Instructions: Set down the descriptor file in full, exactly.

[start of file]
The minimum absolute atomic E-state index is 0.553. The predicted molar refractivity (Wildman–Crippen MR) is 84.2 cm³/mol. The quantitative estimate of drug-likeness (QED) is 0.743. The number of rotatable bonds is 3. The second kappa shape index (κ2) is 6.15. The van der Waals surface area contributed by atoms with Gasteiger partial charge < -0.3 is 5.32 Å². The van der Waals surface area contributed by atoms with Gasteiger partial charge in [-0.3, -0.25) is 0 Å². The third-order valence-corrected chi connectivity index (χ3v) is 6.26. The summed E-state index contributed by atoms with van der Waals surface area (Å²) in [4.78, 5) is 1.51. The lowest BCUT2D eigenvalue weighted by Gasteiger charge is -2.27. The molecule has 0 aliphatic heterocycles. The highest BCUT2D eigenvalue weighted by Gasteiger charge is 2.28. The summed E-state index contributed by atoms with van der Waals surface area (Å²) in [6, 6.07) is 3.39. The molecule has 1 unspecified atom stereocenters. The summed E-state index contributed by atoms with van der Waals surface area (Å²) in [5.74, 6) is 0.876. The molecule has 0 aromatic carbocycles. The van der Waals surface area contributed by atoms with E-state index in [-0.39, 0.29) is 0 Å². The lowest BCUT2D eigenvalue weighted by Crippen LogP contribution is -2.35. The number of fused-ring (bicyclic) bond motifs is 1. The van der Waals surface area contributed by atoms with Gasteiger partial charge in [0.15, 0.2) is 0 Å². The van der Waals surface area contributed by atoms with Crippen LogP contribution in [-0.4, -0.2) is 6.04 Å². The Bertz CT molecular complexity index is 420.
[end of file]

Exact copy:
The minimum absolute atomic E-state index is 0.553. The predicted molar refractivity (Wildman–Crippen MR) is 84.2 cm³/mol. The quantitative estimate of drug-likeness (QED) is 0.743. The number of rotatable bonds is 3. The second kappa shape index (κ2) is 6.15. The van der Waals surface area contributed by atoms with Gasteiger partial charge < -0.3 is 5.32 Å². The van der Waals surface area contributed by atoms with Gasteiger partial charge in [-0.3, -0.25) is 0 Å². The third-order valence-corrected chi connectivity index (χ3v) is 6.26. The summed E-state index contributed by atoms with van der Waals surface area (Å²) in [4.78, 5) is 1.51. The lowest BCUT2D eigenvalue weighted by Gasteiger charge is -2.27. The molecule has 0 aliphatic heterocycles. The highest BCUT2D eigenvalue weighted by Gasteiger charge is 2.28. The summed E-state index contributed by atoms with van der Waals surface area (Å²) in [6, 6.07) is 3.39. The molecule has 1 unspecified atom stereocenters. The summed E-state index contributed by atoms with van der Waals surface area (Å²) in [5.74, 6) is 0.876. The molecule has 0 aromatic carbocycles. The van der Waals surface area contributed by atoms with E-state index in [-0.39, 0.29) is 0 Å². The lowest BCUT2D eigenvalue weighted by Crippen LogP contribution is -2.35. The number of fused-ring (bicyclic) bond motifs is 1. The van der Waals surface area contributed by atoms with Gasteiger partial charge in [0.15, 0.2) is 0 Å². The van der Waals surface area contributed by atoms with Crippen LogP contribution in [-0.4, -0.2) is 6.04 Å². The Bertz CT molecular complexity index is 420.